Modern Time – Testing

“Is there a doctor in the train?” A woman rushes past me and stops a couple feet away, next to the man that some of the other passengers just laid down on the floor of the train car we’re in.

“What do you think is happening?” a girl whispers to boy next to her.

There are three people hunched over the man, who’s just lying on the floor, not moving. It was crowded in the train to begin with, and nobody seems to be planning to give up their seat to allow the off-duty doctors some room to work.

The train stops at the first station we get to a couple of minutes after the man went down. The three doctors are taking turns pushing down on his chest, trying to keep the blood flowing. Heart failure, then. Still no one is moving, and only by the time the doctors in uniform come in is movement brought about.

“I need everybody out, now!” barks the doctor in the bright yellow vest. People respond, finally realizing that having a seat is not the most important part of this story. I’m just outside the car, looking in through the glass door, hanging around a bit longer to see things develop.

It’s eight o’clock now, which means the man has been on the floor for well over ten minutes. I’m no doctor, but that doesn’t bode well for him. Reanimation equipment is being hooked up, and the police officers that just arrived usher everybody out of the car and, subsequently, out of the train.

Looking through the window from the outside while walking by shows a ton of wires but no more fervent movements like when the three volunteers were trying to keep the heart beating.

“He must be dead already,” I think. “Just keeping up appearances now.”

I sit down on a bench, trying to get my thoughts together. The people that were in the back of the train walk past me. They’re in a hurry, trying to get to the next train. It’s Monday morning; they’re trying to get to work. “Goddammit, there’s always something causing f****** delays,” someone says-his mood in stark contrast to the tears in the eyes of the young woman who was right in the midst of everything mere moments ago.

People die constantly. However close you are to them makes all the difference, though.

Why am I telling this story? Part of it is probably me, coping, but part of it is relevant for you too. The closer you are to something, the stronger your feelings towards that subject. That’s why I can’t recommend testing and playing with and against the decks you are considering for a tournament enough. While theory crafting gets you a starting point, there is no replacement for actual game play.

You won’t know if Jund is the deck for you if you’ve never played with it. Previous experience with similar decks might give you an idea of how likely that is, but environments change, and what felt like a good deck previously won’t necessarily feel like a good deck later. (For example, I wasn’t that big of a fan of BR Zombies in Standard when it was more popular, but I loved it during the last few weeks of Innistrad-Return to Ravnica Standard).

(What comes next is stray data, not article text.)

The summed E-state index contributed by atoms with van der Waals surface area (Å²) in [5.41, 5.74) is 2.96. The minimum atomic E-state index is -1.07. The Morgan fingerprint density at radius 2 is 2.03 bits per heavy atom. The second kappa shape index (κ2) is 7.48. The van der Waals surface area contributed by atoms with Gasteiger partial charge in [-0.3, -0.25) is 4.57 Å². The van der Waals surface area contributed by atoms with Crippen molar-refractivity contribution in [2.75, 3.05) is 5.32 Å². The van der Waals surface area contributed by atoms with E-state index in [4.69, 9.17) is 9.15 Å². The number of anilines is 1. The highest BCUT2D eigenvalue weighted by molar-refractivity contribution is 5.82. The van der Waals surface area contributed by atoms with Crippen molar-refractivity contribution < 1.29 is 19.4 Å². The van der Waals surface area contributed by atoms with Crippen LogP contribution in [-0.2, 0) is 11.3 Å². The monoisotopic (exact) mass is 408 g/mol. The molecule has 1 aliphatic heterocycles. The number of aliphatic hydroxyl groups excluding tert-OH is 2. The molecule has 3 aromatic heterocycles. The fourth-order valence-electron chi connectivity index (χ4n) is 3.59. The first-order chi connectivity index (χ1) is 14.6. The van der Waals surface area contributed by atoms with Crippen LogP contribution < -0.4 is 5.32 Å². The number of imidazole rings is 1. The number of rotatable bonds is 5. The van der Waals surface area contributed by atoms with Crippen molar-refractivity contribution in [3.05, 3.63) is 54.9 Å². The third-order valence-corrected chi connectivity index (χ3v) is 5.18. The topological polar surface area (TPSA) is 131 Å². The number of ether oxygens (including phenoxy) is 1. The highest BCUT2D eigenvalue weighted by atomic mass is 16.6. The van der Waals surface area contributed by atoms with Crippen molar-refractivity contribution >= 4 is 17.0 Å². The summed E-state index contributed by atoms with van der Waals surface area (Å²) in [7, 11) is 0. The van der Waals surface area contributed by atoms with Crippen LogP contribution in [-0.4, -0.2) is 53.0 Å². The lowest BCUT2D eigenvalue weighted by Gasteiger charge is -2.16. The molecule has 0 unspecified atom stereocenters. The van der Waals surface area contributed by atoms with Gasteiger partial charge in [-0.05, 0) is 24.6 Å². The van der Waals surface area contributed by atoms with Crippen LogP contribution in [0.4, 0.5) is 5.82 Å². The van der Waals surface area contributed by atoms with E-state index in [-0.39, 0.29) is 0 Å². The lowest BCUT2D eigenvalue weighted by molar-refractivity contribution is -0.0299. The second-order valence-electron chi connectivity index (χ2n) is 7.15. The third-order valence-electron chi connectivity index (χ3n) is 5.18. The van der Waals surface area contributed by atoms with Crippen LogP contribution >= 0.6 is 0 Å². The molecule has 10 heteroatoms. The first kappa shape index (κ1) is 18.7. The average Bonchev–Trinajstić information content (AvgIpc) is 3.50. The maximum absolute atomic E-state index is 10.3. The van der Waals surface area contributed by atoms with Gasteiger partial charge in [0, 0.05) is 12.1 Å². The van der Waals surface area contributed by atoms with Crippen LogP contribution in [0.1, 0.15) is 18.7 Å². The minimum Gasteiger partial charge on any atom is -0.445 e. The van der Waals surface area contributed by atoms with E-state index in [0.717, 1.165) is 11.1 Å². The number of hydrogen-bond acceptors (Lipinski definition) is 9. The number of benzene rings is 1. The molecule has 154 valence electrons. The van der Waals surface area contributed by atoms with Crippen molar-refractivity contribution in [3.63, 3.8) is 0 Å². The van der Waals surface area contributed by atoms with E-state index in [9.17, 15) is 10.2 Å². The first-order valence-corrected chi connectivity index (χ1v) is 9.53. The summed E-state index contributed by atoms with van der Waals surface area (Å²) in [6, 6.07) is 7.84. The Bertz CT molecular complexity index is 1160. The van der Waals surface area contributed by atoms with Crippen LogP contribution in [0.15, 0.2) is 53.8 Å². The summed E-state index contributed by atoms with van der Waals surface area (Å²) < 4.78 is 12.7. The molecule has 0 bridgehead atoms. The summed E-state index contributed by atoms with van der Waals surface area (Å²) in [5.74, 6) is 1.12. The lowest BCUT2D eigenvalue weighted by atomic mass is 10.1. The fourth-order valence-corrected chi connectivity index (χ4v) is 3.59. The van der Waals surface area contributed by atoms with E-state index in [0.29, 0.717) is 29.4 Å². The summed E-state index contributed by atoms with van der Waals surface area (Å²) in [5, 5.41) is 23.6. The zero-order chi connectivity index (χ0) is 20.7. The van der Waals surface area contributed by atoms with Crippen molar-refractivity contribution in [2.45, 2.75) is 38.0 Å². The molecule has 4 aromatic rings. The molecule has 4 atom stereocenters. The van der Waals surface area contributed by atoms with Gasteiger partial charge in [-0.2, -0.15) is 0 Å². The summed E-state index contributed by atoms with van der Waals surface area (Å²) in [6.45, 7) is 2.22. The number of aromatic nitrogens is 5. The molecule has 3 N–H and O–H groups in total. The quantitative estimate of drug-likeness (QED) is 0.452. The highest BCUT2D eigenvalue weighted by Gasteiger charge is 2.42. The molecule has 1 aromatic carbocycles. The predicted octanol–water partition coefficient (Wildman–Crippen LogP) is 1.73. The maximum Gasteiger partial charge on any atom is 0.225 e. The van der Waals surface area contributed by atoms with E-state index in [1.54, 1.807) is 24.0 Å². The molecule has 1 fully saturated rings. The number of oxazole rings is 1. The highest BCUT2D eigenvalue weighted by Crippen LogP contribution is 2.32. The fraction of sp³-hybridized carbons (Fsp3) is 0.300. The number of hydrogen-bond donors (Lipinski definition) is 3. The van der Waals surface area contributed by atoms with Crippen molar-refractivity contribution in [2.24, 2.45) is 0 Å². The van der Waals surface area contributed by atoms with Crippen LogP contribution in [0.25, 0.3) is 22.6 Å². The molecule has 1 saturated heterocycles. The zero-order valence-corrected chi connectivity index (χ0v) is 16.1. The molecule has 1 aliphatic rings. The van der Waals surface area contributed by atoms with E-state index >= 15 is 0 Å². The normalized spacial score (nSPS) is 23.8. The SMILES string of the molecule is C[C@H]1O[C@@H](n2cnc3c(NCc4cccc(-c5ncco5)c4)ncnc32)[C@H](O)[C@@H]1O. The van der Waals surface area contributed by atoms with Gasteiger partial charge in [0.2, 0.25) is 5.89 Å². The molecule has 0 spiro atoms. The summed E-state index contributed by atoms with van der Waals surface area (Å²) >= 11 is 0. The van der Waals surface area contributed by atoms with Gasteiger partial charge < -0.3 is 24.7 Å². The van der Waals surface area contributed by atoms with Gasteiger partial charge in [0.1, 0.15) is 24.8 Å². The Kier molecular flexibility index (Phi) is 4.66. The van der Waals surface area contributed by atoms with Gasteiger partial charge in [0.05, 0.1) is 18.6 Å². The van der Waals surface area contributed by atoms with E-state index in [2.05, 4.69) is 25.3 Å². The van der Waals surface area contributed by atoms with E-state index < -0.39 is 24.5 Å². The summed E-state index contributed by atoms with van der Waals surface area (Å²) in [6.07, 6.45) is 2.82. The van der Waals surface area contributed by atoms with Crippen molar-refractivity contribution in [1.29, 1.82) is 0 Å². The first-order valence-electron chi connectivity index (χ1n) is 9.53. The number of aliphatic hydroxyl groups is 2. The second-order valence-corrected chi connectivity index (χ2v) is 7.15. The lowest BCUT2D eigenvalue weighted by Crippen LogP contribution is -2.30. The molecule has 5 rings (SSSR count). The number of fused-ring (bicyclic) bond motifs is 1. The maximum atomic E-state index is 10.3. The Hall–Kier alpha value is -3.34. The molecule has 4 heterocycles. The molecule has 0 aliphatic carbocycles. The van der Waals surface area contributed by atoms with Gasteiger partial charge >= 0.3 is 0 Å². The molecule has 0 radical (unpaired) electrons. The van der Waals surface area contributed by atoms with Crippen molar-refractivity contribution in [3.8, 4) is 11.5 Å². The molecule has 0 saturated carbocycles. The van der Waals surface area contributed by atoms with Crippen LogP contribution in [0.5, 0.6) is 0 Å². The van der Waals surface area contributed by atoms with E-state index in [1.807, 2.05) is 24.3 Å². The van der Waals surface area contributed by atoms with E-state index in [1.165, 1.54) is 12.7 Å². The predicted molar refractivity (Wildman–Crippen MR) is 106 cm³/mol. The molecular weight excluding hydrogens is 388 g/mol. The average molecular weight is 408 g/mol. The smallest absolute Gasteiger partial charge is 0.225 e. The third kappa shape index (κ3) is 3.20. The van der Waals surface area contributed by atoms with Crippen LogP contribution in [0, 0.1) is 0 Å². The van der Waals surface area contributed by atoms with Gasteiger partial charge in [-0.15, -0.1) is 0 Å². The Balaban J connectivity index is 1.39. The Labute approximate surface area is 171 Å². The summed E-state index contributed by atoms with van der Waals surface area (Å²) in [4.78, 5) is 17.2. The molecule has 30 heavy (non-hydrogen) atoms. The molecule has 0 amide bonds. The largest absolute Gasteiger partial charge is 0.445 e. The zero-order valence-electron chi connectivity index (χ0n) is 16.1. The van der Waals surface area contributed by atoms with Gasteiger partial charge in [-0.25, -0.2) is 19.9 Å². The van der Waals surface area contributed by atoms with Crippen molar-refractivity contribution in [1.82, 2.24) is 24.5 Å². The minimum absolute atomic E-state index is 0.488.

Anyway, let’s get to Magic the Gathering. In my last two articles, I looked at decks I considered playing in Modern. You can find part one here and part two here. By now, I’ve been to a couple of small tournaments, and there are a couple more to follow before the Grand Prix in Antwerp at the end of this month.

In the first tournament, I played four rounds with Jund. Sadly enough, I don’t think I hit the greatest matchups ever (RG Tron, Burn, Hexproof, and Burn), and I ended up 2-2, beating a newer player on Burn and a Hexproof player who ragequit the third game saying, “I just want to play some fun games.” Sorry, buddy, you were doomed when you decided to bring the deck you did.

Shortly after, I switched to Jund without red: BG Midrange. The general strategy is the same, which is why I didn’t mind switching after a single tournament. Obviously, switching [card]Lightning Bolt[/card]s for [card]Tectonic Edge[/card]s and moving around some numbers influences the deck’s matchup percentages, but that is not entirely important at this stage of the testing process. It’s more important to figure out how games play out and to see what is possible with a deck. I’d rather try a couple of versions to see what I like rather than stick with one (possibly bad) version of a deck.

What I Learned about Jund

[card]Tarmogoyf[/card] is still the biggest, baddest green creature around, and it’s still very good. It’s a roadblock, it’s a huge clock, and it’s cheap-you can’t ask for much more. The Jund deck in general still felt very good, which is why I wanted to try it out more after this first tournament. With all these super powerful cards, you rarely feel “out of it.” In all the games I played, I felt like I had a decent shot at winning. If I had just been a bit luckier, drawn some [card]Deathrite Shaman[/card]s and [card]Scavenging Ooze[/card]s against burn, I would’ve been more than fine. If I had just drawn that [card]Tarmogoyf[/card] to go with the [card]Rain of Tears[/card] against Tron, I would’ve had a clock to beat my opponent down before the Wurmcoils crashed the party.

That was also my biggest issue with Jund: you have all these awesome cards, and a lot of them are very versatile, but you cannot control the order you draw them. Obviously, you can’t do this in many decks, but because your deck has to have different types of cards to have game in different matchups, it sometimes feels like you don’t have control over the outcome of the games.

Let me link that to a more general problem in Modern: sideboard cards are often absurdly powerful and can almost singlehandedly shut down entire strategies. This makes for pretty miserable games of “does he draw it or not?” The problem is that you can’t control this in any way. I mean, you could mulligan, but you can’t keep shipping hands back or you’ll be out of resources way too fast, hoping to get some lucky topdecks.